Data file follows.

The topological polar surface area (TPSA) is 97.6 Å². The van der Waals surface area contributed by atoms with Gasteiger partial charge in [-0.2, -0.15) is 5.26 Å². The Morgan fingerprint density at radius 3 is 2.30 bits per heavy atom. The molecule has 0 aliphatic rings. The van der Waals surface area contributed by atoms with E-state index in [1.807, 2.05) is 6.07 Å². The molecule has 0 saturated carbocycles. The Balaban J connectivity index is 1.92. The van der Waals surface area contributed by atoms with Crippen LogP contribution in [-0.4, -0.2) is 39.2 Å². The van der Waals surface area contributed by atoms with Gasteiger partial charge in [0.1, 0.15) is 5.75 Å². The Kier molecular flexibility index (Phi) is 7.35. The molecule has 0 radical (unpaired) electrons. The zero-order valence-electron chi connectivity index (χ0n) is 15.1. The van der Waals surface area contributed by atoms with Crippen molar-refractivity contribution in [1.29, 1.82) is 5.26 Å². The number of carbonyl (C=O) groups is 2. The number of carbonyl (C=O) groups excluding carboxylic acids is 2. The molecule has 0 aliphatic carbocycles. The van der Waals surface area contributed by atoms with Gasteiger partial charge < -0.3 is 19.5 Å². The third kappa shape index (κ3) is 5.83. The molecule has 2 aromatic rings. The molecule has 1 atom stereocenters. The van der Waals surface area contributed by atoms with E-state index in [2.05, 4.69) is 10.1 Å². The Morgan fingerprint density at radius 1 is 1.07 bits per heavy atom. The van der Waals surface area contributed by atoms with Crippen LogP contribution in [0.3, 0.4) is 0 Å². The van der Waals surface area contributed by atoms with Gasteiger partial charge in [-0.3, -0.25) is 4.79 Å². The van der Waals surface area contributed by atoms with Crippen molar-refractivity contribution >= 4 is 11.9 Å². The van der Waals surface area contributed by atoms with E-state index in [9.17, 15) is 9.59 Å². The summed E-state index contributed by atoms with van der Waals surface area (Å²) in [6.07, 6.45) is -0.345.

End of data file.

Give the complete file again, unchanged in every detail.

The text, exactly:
The topological polar surface area (TPSA) is 97.6 Å². The van der Waals surface area contributed by atoms with Gasteiger partial charge in [-0.2, -0.15) is 5.26 Å². The Morgan fingerprint density at radius 3 is 2.30 bits per heavy atom. The molecule has 0 aliphatic rings. The van der Waals surface area contributed by atoms with E-state index in [1.807, 2.05) is 6.07 Å². The molecule has 0 saturated carbocycles. The Balaban J connectivity index is 1.92. The van der Waals surface area contributed by atoms with Crippen LogP contribution in [-0.4, -0.2) is 39.2 Å². The van der Waals surface area contributed by atoms with Gasteiger partial charge in [0.1, 0.15) is 5.75 Å². The Kier molecular flexibility index (Phi) is 7.35. The molecule has 0 radical (unpaired) electrons. The zero-order valence-electron chi connectivity index (χ0n) is 15.1. The van der Waals surface area contributed by atoms with Crippen molar-refractivity contribution in [1.29, 1.82) is 5.26 Å². The number of carbonyl (C=O) groups is 2. The number of carbonyl (C=O) groups excluding carboxylic acids is 2. The molecule has 0 aliphatic carbocycles. The van der Waals surface area contributed by atoms with Gasteiger partial charge < -0.3 is 19.5 Å². The third kappa shape index (κ3) is 5.83. The molecule has 2 aromatic rings. The molecule has 1 atom stereocenters. The van der Waals surface area contributed by atoms with E-state index in [2.05, 4.69) is 10.1 Å². The Morgan fingerprint density at radius 1 is 1.07 bits per heavy atom. The van der Waals surface area contributed by atoms with Crippen LogP contribution in [0.3, 0.4) is 0 Å². The van der Waals surface area contributed by atoms with Gasteiger partial charge in [-0.3, -0.25) is 4.79 Å². The van der Waals surface area contributed by atoms with Crippen molar-refractivity contribution >= 4 is 11.9 Å². The van der Waals surface area contributed by atoms with E-state index in [9.17, 15) is 9.59 Å². The summed E-state index contributed by atoms with van der Waals surface area (Å²) in [6.07, 6.45) is -0.345.